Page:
PNNL scientists say east coast storms don't rule out global warmingPosted: Updated:
RICHLAND, Wash.-- Warmer temperatures here, blizzards back east; is it because of global warming?
That's the question on some minds, and scientists at PNNL have an answer.
Critics have pounced this winter, saying such massive snow totals along the east coast means we are cooling, not warming.
But is all this talk about cold temps just hot air? Scientists at Pacific Northwest National Laboratory say: Remember, isolated weather events don't relate to overall climate change.
"There's really very little to do with weather and climate," says climate scientist, Steven Ghan. "Weather occurs on a very short time scale it fluctuates it really has very little to do with the longer term changes of global warming."
The overall trend is still towards slow global warming. Individual seasons are more dependent on things like El Nino, La Nina, and changes to the jet stream.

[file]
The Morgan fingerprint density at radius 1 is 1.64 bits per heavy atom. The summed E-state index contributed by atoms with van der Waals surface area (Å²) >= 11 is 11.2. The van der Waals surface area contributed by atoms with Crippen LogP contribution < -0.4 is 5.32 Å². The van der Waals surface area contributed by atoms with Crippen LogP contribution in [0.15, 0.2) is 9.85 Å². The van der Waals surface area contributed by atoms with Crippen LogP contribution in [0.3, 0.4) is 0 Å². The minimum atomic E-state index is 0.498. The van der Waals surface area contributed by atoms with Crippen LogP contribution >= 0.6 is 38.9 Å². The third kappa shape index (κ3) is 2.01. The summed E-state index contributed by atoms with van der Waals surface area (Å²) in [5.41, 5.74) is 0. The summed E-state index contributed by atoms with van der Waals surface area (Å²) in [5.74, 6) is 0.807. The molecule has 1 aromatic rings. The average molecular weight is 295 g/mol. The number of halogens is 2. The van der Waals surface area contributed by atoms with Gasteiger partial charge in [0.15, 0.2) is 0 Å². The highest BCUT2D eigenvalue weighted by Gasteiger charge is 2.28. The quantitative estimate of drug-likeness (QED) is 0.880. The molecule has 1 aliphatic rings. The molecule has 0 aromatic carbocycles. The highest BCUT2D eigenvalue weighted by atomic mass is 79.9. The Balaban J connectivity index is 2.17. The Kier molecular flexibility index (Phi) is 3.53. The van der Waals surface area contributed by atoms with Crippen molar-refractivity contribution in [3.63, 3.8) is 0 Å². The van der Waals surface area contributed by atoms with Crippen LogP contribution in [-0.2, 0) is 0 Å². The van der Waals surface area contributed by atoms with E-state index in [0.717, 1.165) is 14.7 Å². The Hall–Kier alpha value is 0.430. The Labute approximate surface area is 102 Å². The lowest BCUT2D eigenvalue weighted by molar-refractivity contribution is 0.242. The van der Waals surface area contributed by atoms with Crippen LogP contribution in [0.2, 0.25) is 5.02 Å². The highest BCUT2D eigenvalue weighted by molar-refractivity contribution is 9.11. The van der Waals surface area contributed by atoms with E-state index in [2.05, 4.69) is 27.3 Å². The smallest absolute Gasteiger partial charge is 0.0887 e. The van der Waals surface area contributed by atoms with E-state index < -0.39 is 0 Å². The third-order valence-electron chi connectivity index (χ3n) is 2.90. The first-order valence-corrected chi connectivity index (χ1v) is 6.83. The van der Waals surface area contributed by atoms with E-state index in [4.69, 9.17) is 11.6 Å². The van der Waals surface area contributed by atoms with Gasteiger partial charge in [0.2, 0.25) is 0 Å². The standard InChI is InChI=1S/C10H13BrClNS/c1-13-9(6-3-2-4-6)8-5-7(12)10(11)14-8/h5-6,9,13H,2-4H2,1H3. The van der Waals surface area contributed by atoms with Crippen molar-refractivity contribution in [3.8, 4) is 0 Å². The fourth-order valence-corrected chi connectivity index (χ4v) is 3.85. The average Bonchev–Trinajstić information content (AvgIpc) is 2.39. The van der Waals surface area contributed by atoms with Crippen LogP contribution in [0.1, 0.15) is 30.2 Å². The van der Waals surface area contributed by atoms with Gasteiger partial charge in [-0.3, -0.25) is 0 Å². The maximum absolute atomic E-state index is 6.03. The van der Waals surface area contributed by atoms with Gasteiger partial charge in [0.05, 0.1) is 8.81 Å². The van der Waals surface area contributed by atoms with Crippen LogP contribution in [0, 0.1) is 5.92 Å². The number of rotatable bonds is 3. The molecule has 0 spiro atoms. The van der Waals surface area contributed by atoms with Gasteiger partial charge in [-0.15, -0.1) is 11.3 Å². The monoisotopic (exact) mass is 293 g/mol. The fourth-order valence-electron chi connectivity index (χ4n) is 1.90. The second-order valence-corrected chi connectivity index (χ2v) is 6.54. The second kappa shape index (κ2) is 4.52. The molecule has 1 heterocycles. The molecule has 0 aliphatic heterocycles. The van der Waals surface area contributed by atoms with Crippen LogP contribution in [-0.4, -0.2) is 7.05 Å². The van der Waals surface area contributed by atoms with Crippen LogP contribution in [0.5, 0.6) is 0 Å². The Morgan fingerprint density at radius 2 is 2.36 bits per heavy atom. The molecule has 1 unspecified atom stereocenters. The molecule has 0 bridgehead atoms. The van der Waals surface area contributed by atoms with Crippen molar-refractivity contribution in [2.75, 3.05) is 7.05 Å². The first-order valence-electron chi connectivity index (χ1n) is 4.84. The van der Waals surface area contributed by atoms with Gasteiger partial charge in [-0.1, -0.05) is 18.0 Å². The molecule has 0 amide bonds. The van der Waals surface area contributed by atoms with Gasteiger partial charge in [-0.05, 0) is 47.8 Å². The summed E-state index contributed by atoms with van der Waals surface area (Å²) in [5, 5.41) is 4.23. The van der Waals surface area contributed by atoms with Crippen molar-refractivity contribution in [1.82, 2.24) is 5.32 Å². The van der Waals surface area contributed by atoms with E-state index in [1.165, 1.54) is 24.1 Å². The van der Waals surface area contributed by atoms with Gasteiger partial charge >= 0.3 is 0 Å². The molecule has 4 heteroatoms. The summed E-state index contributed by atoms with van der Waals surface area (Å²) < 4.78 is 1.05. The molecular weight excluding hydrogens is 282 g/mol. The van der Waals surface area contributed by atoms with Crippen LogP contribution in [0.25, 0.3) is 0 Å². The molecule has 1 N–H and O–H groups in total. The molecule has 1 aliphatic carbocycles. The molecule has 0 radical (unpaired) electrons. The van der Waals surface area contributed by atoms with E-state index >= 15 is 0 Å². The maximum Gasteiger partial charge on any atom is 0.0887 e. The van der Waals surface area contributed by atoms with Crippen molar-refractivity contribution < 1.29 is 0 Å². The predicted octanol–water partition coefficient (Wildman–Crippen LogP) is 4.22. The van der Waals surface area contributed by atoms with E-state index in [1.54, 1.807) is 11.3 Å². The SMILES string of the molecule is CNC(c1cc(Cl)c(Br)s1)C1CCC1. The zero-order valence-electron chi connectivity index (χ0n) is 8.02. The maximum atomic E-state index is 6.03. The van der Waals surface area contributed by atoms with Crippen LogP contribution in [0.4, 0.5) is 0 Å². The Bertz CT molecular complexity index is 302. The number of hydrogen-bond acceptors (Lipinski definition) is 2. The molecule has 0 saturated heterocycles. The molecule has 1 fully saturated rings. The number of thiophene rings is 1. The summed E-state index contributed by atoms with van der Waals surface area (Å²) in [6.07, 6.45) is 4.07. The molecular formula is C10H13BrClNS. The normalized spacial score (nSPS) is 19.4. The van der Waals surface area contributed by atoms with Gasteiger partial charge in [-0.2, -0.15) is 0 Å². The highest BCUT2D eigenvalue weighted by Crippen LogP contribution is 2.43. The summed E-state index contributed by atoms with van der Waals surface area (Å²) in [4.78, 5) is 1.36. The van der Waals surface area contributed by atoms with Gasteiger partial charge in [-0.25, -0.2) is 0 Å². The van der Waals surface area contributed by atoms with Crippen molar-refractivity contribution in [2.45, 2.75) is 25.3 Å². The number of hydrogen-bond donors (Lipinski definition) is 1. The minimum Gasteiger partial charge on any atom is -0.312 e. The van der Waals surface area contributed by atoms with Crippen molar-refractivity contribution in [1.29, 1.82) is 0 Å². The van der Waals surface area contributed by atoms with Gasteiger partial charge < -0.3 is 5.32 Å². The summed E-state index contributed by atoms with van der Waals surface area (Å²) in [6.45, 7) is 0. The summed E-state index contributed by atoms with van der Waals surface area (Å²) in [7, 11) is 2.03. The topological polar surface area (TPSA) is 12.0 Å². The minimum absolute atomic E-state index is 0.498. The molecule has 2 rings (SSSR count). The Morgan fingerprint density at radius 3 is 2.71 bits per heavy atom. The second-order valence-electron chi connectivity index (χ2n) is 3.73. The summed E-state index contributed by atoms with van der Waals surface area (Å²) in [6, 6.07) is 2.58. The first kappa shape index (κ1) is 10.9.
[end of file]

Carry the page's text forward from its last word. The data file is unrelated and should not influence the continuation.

"There is variability in the earth's atmospheric system," says atmospheric scientist, Chuck Long. "It's a very complicated system there are many factors that influence both weather and climate. The difference between weather and climate is time scale."
"We're seeing a slow trend averaged over decades a systematic warming," says Ghan. "It's very gradual but its persistent and it will continue over centuries."
PNNL says the storms this year are partly from El Nino and also because the jet stream has shifted the trough further south into Texas and the southeast. As for us, the jet stream has moved up a little, so we get more warmer weather.